Okla. firefighters' new station 'picks up morale'


By Tami Althoff
The Oklahoman
Copyright 2007 The Oklahoman, All Rights Reserved

NORMAN, Okla. — Firefighters assigned to Norman's Station No. 3 haven't had any problem getting used to the new $1.5 million building they moved into earlier this month.

Travis King, a third-generation firefighter and driver with the Norman Fire Department, said the new, 8,500-square-foot station is the nicest he's ever seen.

"My dad and granddad were both firemen, so I've seen a lot of stations," King said. "We've got something here we can be proud of. It really picks up morale. It kind of rejuvenates you."

The new station, east of Jenkins Avenue on Constitution Street, replaces an outdated station on Lindsey Street near the Brandt Park Duck Pond. Built nearly 45 years ago, the old station became too small to serve Norman's growing needs, Deputy Fire Chief Jim Bailey said.

"Because of the widening of Lindsey Street, the engines would almost stick out into the road when you pulled them out of the bay," Bailey said. "The new location gives us a quicker response time to southeast Norman."

Due to traffic on Lindsey, engines could barely pull out into the street on University of Oklahoma football game days. The cramped drive also made it hard to wash and equip the engines each morning.

"It was a real hazard," King said.

Bailey said the best qualities of Norman's other fire stations were used in the planning and construction of the new station.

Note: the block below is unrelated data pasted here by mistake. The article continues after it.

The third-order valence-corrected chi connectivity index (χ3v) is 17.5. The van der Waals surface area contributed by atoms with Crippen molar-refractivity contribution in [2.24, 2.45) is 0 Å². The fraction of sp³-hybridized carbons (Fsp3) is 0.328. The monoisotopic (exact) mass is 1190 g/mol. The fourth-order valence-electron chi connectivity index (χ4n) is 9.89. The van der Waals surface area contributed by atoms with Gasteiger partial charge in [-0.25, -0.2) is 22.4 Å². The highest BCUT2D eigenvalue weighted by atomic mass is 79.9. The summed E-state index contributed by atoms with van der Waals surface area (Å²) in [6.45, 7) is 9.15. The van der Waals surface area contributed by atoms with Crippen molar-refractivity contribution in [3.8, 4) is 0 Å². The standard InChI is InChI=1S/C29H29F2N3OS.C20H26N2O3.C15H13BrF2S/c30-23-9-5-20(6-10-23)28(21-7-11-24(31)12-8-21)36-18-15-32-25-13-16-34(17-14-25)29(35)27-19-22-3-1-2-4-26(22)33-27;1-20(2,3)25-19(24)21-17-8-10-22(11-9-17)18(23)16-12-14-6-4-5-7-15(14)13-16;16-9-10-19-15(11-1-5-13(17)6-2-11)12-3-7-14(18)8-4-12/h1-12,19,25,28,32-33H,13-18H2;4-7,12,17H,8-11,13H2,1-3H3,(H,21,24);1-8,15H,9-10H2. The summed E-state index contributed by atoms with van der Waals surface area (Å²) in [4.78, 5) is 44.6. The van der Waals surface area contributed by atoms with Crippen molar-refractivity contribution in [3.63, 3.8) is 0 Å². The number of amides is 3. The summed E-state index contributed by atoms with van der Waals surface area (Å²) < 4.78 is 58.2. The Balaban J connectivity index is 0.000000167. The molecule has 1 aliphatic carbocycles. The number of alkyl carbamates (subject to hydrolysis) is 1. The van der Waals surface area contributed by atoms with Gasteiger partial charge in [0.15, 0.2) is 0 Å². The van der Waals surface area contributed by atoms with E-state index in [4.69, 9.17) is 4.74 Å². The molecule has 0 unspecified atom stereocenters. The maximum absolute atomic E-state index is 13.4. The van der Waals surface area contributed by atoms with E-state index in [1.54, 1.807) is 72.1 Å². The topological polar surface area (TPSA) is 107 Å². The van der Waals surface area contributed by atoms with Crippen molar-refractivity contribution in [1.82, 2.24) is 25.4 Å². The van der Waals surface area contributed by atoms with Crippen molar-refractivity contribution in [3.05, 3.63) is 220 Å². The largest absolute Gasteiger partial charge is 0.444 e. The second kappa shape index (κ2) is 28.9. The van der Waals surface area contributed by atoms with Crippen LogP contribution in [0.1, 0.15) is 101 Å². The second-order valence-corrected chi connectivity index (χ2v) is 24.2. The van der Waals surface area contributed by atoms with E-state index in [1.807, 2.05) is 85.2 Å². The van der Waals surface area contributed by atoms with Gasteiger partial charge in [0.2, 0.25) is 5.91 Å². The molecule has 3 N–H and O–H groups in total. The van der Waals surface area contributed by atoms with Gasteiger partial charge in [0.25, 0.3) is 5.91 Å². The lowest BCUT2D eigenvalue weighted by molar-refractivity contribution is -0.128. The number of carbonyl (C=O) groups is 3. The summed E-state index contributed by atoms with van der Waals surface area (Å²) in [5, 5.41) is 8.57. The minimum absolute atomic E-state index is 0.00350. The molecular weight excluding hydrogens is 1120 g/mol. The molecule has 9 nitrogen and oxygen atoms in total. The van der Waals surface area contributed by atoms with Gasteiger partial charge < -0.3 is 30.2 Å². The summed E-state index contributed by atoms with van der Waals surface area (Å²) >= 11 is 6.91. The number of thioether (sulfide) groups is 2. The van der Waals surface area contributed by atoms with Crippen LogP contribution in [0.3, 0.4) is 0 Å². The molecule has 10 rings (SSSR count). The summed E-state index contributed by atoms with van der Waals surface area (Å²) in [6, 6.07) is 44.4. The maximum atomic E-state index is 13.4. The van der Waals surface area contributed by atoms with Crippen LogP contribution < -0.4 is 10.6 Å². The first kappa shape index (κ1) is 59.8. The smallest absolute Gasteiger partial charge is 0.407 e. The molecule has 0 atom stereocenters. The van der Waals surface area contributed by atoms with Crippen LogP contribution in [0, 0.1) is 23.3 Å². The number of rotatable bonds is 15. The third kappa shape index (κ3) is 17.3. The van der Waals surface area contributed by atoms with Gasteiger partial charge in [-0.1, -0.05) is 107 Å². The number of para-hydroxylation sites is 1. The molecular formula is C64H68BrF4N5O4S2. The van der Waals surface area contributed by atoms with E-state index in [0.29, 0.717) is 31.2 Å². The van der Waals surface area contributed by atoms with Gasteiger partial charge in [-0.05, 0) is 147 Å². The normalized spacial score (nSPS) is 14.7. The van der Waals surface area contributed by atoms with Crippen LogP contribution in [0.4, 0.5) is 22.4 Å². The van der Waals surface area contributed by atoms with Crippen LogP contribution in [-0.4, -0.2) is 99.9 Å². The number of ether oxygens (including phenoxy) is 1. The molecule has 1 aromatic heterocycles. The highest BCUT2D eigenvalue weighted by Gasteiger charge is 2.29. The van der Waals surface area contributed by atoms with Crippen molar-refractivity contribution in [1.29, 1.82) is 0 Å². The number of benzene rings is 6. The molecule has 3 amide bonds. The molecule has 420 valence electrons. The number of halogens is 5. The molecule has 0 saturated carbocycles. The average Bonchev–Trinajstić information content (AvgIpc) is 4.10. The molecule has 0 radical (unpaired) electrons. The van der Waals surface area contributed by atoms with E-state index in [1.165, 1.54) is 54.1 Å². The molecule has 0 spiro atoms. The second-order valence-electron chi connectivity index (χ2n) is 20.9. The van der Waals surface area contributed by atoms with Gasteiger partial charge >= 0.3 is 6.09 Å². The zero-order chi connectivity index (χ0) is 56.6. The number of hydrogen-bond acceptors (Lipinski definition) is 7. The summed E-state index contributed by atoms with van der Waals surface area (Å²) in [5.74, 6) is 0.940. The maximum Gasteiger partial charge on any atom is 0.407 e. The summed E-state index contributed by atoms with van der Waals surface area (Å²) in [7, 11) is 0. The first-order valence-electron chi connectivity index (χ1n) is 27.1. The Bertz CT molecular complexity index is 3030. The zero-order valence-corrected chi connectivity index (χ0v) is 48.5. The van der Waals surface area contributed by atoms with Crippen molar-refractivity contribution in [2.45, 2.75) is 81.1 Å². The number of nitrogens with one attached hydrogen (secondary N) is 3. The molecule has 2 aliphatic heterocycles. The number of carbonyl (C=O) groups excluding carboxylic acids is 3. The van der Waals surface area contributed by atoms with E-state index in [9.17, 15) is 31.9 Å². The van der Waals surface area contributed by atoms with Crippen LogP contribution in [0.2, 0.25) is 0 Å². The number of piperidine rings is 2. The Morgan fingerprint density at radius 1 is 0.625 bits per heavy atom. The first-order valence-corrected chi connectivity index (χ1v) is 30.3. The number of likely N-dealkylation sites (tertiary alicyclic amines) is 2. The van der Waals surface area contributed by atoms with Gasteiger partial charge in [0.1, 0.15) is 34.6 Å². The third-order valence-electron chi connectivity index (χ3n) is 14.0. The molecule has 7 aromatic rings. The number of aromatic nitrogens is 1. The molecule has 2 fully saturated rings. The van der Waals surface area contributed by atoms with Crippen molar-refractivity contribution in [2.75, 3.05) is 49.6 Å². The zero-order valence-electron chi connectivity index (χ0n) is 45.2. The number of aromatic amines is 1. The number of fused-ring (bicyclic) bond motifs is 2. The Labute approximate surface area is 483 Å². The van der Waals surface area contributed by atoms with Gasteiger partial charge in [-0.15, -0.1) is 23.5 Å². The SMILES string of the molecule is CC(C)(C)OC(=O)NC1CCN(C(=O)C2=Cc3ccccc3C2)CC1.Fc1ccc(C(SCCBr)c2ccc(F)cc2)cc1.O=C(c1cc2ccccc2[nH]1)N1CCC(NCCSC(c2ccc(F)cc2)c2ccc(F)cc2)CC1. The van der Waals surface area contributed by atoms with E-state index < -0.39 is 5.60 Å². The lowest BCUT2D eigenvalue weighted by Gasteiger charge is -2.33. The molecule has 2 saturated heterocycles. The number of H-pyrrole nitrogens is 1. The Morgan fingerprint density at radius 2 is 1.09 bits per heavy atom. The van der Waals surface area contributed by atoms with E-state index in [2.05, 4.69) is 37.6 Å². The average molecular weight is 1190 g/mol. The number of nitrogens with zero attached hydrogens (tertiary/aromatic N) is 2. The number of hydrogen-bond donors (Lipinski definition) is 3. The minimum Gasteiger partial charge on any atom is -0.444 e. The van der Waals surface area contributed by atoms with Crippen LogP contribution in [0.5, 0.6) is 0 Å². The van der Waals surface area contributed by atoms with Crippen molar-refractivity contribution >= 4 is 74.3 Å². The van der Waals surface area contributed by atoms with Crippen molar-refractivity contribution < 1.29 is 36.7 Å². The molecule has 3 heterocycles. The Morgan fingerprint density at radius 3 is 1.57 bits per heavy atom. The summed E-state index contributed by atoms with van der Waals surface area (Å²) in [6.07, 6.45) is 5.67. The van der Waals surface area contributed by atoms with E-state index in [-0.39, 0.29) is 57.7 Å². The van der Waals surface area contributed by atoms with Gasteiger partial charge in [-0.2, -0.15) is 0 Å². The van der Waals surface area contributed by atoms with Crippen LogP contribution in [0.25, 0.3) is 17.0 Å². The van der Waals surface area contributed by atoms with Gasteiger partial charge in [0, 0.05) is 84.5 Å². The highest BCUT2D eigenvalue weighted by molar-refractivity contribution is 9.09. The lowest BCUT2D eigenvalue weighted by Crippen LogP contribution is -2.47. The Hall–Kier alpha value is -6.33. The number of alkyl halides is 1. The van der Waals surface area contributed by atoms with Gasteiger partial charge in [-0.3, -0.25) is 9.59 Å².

Large windows let in plenty of natural light, and the open living area is filled with overstuffed recliners.

An entertainment center on one wall houses a big screen TV, purchased after several firefighters pooled their money.

The adjacent kitchen is furnished with a large table, several stainless steel refrigerators, an oven, stove and plenty of cabinet and storage space.

The garage has three bays that house an engine and a brush unit. Soon it will house a mobile command center that will serve both the fire and police departments, King said. The driveway is long enough to accommodate all the vehicles.

Other amenities include a workout room, a study and a laundry room with a washer and dryer capable of cleaning gear, as well as a shower where firefighters can wash off hazardous materials.

The station also has individual living quarters for up to 10 firefighters. Right now, five firefighters are assigned to Station No. 3, working 10 24-hour shifts per month. That number is expected to grow over the next few years.

"The station was built for growth," King said. "It's supposed to last for the next 75 years."

King, who helped design the station, said while he appreciates his new work space, there are some drawbacks.

"You spend a lot more time cleaning," he said. "It's nice and new, so you want to keep it that way."

Those who would like to check out the new station can do so in October, when all seven of Norman's fire stations hold their annual open houses as part of Fire Prevention Month, Bailey said. 

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